Mt Lewis National Park; incredible rainforest by 4WD

We’re always a big fan of exploring the area nearby, and whilst staying at Mary Farms Creek Camp, we discovered Mt Lewis National Park, which looked like an amazing place to check out.

We headed off on morning, winding our way through the beautiful, green region onto Mt Lewis Road, and were quite shocked with what we saw. 

Keen for more Queensland 4WD Tracks? We’ve got a post to keep you busy for a while!

Mount Lewis exploration
Mount Lewis is a pretty spectacular spot, and great track
Beautiful Creek at Mount Lewis
There’s some amazing scenes as you drive up and down

Where is Mt Lewis National Park?

This incredible location is just inland from Mossman and Port Douglas, and is not too far away from Mossman Gorge.

To get there, you need to head to the Highlander Tavern Julatten, and continue along the road. Mt Lewis Road is the one that takes you up the mountain, and as the sign will tell you just before the gravel, its a no through road, so don’t expect to pop out the other side anywhere!

Mount Lewis National Park
This is not too far from Mossman and Mareeba

What is there?

The transition of the national park was truly shocking, in an incredible kind of way. You start off weaving your way around corners on a single lane, bitumen road with beautiful rural properties on either side, and then it turns to gravel, and almost immediately you are completely surrounded by rainforest.

Now, we’ve seen a lot of rainforest, but when you can barely see the sky, and your vehicle is touching the vines and tree branches, you’re getting up close and personal.

Driving through Mount Lewis
The transition up the Mountain is quite astonishing

The track is a single lane, gravel track that goes up the mountain for around 28km, with only tiny sections where you can actually see out through the vast rainforest, either up to the sky, or out off the mountain.

It was so dark in sections that I actually flicked my lightbar on, which didn’t seem to make much of a dent.

Mount Lewis Fog
The track is narrow, often foggy and incredibly picturesque

When we visited it was raining on and off, and misty in sections, creating a rainforest ambience that very few would get to drive through.

Exploring Mount Lewis National Park
Heading back down in the Dmax, with lots of fog

Do you need a 4WD?

It looks like there’s been a heap of work done to this track over the years, and you might get away with an AWD vehicle with some clearance, but a 4WD is certainly more recommended.

There’s a lot of humps that are put in to stop the water wrecking the track, and limited clearance is going to cause you a problem, especially with limited options for turning around.

Mount Lewis in the Dmax
Most of the track is gravel and easy

See the vlog

YouTube video

How difficult is the track?

The track is primarily gravel, but it does have a few little erosion gullies, rocky sections and some of the crossings have decent drops off either end (150mm or so), so take it easy.

We did the first part of it in high range, and then I went to low range when the transmission temperatures were sitting around 103 degrees. Overall, its a really easy track, but you do need to pay attention as it can be slippery, and you don’t want to be making mistakes up here.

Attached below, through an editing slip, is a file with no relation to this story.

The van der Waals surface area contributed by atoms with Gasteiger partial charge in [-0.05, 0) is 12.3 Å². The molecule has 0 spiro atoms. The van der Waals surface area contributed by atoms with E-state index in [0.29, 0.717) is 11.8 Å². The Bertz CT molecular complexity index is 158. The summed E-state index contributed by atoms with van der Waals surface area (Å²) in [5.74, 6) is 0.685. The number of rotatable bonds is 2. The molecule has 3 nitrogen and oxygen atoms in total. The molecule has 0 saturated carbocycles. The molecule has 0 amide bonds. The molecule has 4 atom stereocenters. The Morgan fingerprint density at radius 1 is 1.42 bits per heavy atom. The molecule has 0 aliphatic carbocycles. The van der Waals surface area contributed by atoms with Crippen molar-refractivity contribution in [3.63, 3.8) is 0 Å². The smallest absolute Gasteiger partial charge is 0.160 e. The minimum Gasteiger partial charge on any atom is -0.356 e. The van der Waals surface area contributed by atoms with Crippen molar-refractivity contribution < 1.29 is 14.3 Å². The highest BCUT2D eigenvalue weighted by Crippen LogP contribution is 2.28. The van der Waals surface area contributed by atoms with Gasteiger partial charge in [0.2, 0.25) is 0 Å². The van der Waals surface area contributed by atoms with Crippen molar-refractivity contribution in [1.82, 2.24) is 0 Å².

Turning around on Mount Lewis
Turning around is hard in many spots; its quite narrow

Watch for fallen trees

Being a less travelled National Park, we found quite a few tree branches and sticks on the road. Most were easily driven over without any real work, but we did come across a bigger tree with multiple branches blocking the track.

I decided to cut it out the way with the bow saw I had on board, and after 20 minutes of hard work we continued, only to find a much larger tree blocking the track right near the end.

This was far more dangerous to remove, and we decided to turn around and head back. Pay attention to the trees that are fallen; some stick out onto the tracks and are taped, but they clearly fall often, and likely don’t get cleared that regularly.

I’d suggest you take a chainsaw or saw with you, in case one comes down behind you! We were certainly glad of having one on our visit to Blencoe Falls, where we got stuck behind a fallen tree.

Fallen tree on Mount Lewis
We came across two trees blocking the track

Stay on the track

It’s pretty clear that a lot of work has gone into putting gravel down on the track, and when you deviate off the gravel this becomes very clear.

I dodged a couple of tree branches and rocks, and more than once felt the Dmax slide one way or another, and when I turned around you could clearly see slide marks. I have absolute confidence that if you went too far off the track you’d end up in a world of pain.

Turning around in a tight spot was impossible without being in 4WD, with the wheels slipping on mud that would give you absolutely zero traction, so take it easy and stay on the track!

Driving up Mt Lewis
Stay on the track, where there’s plenty of grip

How long does this take?

If you are at the Tavern, doing the 28 odd kilometres to the end of the track might take you an hour to an hour and a half. With some stops (choose sensible locations), and the return, you are looking at around 3 hours to do the entire track, but you can shorten it as much as you’d like.

Mount Lewis is really pretty
You could spend a few hours here easily

Is this worth doing?

We had a lot of fun driving through the Mt Lewis National Park. I’m not sure you need to drive in as far as we did, as the scenery is all similar, but doing a third or half of the track is absolutely worth it.

This is like a small version of the Bloomfield Track, and its much less well known, which is always more fun. We really appreciated this region, and if you have time its absolutely worth a look.

Mt Lewis National Park sign
Mount Lewis National Park is certainly worth a look

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